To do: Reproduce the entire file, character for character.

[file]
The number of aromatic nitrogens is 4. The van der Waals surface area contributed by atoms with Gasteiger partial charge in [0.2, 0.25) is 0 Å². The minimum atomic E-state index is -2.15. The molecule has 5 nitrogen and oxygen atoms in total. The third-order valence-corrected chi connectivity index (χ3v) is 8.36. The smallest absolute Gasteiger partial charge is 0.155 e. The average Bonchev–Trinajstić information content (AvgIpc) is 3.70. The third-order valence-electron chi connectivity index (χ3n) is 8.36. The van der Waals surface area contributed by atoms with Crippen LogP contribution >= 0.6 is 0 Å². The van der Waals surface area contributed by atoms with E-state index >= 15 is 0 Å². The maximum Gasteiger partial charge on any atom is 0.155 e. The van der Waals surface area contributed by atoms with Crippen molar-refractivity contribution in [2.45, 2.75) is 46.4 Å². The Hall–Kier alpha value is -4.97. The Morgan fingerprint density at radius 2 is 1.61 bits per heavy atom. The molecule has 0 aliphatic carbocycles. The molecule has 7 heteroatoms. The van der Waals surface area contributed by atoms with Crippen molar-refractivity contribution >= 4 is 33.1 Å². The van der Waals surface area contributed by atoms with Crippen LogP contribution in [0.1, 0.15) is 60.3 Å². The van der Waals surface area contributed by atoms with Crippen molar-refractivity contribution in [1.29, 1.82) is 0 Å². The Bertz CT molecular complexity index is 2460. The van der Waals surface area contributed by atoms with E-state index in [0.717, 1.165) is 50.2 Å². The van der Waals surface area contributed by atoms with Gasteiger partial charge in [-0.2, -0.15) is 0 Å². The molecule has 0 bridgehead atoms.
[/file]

The number of aromatic nitrogens is 4. The van der Waals surface area contributed by atoms with Gasteiger partial charge in [0.2, 0.25) is 0 Å². The minimum atomic E-state index is -2.15. The molecule has 5 nitrogen and oxygen atoms in total. The third-order valence-corrected chi connectivity index (χ3v) is 8.36. The smallest absolute Gasteiger partial charge is 0.155 e. The average Bonchev–Trinajstić information content (AvgIpc) is 3.70. The third-order valence-electron chi connectivity index (χ3n) is 8.36. The van der Waals surface area contributed by atoms with Crippen LogP contribution >= 0.6 is 0 Å². The van der Waals surface area contributed by atoms with E-state index >= 15 is 0 Å². The maximum Gasteiger partial charge on any atom is 0.155 e. The van der Waals surface area contributed by atoms with Crippen molar-refractivity contribution in [2.45, 2.75) is 46.4 Å². The Hall–Kier alpha value is -4.97. The Morgan fingerprint density at radius 2 is 1.61 bits per heavy atom. The molecule has 0 aliphatic carbocycles. The molecule has 7 heteroatoms. The van der Waals surface area contributed by atoms with Crippen molar-refractivity contribution >= 4 is 33.1 Å². The van der Waals surface area contributed by atoms with Crippen LogP contribution in [0.1, 0.15) is 60.3 Å². The van der Waals surface area contributed by atoms with Crippen molar-refractivity contribution in [1.29, 1.82) is 0 Å². The Bertz CT molecular complexity index is 2460. The van der Waals surface area contributed by atoms with E-state index in [0.717, 1.165) is 50.2 Å². The van der Waals surface area contributed by atoms with Gasteiger partial charge in [-0.2, -0.15) is 0 Å². The molecule has 0 bridgehead atoms.